On Thursday, the Clippers replaced Rivers with assistant coach Tyronn Lue, who will oversee a team that lost a 3-1 lead to the Denver Nuggets in the playoffs.

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Scott O’Neil, general manager of the Philadelphia 76ers in New York City, September 26, 2016.

Christopher Goodney | Bloomberg | Getty Images

Comfort zones

While Rivers is being praised for fixing team culture, he will also need to address his coaching.

In the NBA, star players judge coaches by adjustments made especially in the playoffs. In league circles, Rivers is criticized for not adjusting. This is where he’ll need to be innovative with hiring assistants, as the 3-1 playoff leads start to follow him more than the 2008 Championship.

During his introduction to the Sixers on October 5, Rivers, now 91-89 in the playoffs, was reminded of a quote printed in Sports Illustrated in 1999 while doing his first coaching job with the Orlando Magic: “Winning is sure,” Rivers said. “But if you want to be the winner, it means stepping out of that comfort zone.”

Asked by TBEN if he intended to do just that – get out of his comfort zone – and how he plans to follow his star players, Rivers replied, “I’m always changing. I’m always looking for a different staff. don’t I don’t think you stop growing as a coach or as a person.

“If we’re going to win, you just can’t just keep doing what you’ve always done and think you’re going to get different results,” Rivers continued. “You have to do something different. You have to give yourself to the team. You have to give up something.”

In an aerial view from a drone, this is a general view of the Wells Fargo Center on July 6, 2020 in Philadelphia, Pennsylvania.

Bruce Bennett | Getty Images

Future business

If Rivers and Brand can help Harris win a championship, O’Neil’s job might get a little easier, as winning equates to more business in the NBA.

“It’s the ultimate magnet for money,” Dolich said.

The Sixers bring in around $ 300 million in revenue, including $ 90 million in operating profit, according to TBEN. The team is set with their broadcast rights with the Comcast NBC Sports Philadelphia property until 2029. Its radio media rights with Beasley Broadcast Group are also guaranteed for another three years.

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O’Neil is credited with helping turn 3,500 season ticket holders into around 14,000 – number one in the NBA for tickets sold and attendance last season. He also landed the first NBA patch contract and landed Harris a new $ 86 million training complex in Camden, New Jersey.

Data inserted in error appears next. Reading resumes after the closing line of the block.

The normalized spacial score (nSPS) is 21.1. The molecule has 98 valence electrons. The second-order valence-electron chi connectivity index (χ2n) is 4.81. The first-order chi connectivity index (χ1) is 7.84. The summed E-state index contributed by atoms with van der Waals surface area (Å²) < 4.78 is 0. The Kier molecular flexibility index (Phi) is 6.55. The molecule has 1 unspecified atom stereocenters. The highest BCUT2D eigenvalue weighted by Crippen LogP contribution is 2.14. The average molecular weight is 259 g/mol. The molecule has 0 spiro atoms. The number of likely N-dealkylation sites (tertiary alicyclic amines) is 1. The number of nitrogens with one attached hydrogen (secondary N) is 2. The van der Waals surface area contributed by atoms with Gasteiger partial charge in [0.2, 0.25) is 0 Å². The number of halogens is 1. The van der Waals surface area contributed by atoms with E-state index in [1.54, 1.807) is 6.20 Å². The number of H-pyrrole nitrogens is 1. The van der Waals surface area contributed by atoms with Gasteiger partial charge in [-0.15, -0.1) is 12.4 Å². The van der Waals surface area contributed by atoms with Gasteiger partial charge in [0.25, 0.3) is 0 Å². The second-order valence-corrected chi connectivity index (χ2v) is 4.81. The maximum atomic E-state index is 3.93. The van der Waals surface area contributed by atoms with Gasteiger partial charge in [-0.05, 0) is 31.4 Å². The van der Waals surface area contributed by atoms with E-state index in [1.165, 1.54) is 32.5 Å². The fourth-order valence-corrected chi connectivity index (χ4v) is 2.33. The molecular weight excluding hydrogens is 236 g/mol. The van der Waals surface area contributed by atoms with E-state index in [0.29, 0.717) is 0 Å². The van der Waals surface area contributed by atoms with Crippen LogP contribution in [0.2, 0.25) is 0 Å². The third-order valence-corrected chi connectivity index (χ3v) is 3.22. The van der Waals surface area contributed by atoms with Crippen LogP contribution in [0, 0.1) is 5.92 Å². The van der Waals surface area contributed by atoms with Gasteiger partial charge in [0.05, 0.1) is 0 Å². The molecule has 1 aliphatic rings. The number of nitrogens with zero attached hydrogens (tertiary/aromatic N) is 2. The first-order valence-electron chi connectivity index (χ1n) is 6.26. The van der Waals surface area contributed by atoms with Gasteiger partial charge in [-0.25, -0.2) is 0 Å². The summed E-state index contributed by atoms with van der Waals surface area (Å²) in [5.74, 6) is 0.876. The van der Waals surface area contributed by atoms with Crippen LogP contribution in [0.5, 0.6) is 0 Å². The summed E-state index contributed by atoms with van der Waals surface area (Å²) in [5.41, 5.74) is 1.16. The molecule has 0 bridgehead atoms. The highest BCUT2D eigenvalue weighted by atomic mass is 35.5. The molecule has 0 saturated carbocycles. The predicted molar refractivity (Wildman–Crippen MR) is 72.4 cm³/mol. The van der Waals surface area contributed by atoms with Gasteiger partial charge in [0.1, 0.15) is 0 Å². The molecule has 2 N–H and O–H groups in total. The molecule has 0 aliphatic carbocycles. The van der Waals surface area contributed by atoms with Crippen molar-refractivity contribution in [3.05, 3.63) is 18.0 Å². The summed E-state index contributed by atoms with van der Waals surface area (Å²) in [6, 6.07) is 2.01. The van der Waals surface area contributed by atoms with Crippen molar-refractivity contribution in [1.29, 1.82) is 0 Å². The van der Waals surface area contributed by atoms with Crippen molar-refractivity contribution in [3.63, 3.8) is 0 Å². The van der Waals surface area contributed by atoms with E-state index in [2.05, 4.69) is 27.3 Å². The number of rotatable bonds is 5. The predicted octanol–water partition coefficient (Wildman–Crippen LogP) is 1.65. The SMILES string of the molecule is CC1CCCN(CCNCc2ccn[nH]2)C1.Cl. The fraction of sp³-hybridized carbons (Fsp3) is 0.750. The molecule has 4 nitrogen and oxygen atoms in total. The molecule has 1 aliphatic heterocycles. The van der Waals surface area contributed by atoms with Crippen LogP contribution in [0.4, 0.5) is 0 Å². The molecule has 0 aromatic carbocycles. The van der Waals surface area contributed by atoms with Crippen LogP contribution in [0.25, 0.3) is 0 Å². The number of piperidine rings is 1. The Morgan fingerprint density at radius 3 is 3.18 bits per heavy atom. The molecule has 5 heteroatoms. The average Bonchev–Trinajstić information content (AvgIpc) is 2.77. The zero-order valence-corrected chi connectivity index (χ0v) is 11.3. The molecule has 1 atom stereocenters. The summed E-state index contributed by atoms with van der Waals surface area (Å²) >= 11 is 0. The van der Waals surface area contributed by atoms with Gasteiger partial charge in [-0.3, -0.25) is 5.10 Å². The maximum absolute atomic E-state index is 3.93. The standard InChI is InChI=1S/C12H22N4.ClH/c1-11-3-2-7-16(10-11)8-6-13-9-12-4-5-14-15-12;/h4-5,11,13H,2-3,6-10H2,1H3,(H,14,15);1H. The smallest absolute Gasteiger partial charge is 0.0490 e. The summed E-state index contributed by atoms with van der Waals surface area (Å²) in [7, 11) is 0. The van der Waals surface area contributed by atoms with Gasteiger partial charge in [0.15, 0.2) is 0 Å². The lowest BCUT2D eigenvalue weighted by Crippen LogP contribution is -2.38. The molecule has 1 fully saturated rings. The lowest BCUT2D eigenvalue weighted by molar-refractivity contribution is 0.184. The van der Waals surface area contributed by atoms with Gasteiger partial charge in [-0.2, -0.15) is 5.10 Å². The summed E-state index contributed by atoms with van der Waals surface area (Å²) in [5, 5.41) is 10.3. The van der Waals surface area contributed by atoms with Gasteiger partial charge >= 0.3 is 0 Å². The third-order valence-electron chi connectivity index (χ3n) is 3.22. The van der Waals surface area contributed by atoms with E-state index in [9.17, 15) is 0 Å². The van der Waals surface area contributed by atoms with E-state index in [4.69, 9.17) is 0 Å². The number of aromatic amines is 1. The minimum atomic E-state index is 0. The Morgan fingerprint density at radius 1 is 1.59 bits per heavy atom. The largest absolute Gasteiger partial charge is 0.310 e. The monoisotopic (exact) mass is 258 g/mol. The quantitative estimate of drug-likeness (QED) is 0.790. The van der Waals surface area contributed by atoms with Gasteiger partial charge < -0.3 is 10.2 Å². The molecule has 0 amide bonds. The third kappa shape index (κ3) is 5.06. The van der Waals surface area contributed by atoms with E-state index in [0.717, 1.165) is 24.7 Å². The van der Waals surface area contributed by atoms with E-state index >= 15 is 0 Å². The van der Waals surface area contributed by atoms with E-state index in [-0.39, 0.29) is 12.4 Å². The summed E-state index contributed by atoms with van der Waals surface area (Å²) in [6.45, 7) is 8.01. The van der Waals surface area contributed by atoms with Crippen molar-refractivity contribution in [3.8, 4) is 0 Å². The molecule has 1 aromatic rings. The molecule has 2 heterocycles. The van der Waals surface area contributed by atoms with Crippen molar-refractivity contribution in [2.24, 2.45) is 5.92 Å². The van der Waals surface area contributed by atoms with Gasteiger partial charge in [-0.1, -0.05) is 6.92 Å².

And the Sixers are working with officials from Philadelphia and Comcast, which owns the Wells Fargo Center, to host an NBA All-Star Game in 2026.

But like other members of the NBA owner’s club, including Ballmer, Harris wants a flashy new arena filled with better fan experiences once the club’s lease ends in 2031.

The building has undergone a $ 250 million renovation, but the new arenas will require better 5G, Esports offerings, virtual and augmented reality engagement via sponsorship activation, and more health tech thanks to Covid-19 .

The Sixers may also want to emulate the Washington Wizards arena sports betting game, as sports betting is active in the state.

The team was rejected for their proposal to build a new complex in the town of Penn’s Landing, which is expected to bring $ 1 billion in jobs and training to Philadelphia’s black community.

The timeframe for building arenas is typically seven years, so O’Neil will need that to navigate politics and secure funding, which could include taxpayer dollars.

Harris may envision a spacious site to also build hotels, restaurants, stores and apartments to surround the new arena, but if staying in Philadelphia is vital, the team could end up in a downtown site.

Things get more manageable if the Sixers win a championship under Rivers. Dolich, also a former COO of the San Francisco 49ers, said the new trio of Sixers, Rivers, Brand and O’Neil, would need a “unity” and leave the era of “Trust the Process” behind.

“And if you don’t have it, it’s dangerous,” he said. “If you’ve got this unit, now Doc and Elton, more than Scott, they have to deal with the product manager because what’s most important are those feet on the ground.

Dolich added: “The unity of these three must result in victory.”

Disclosure: Comcast is the parent company of NBCUniversal, which owns TBEN.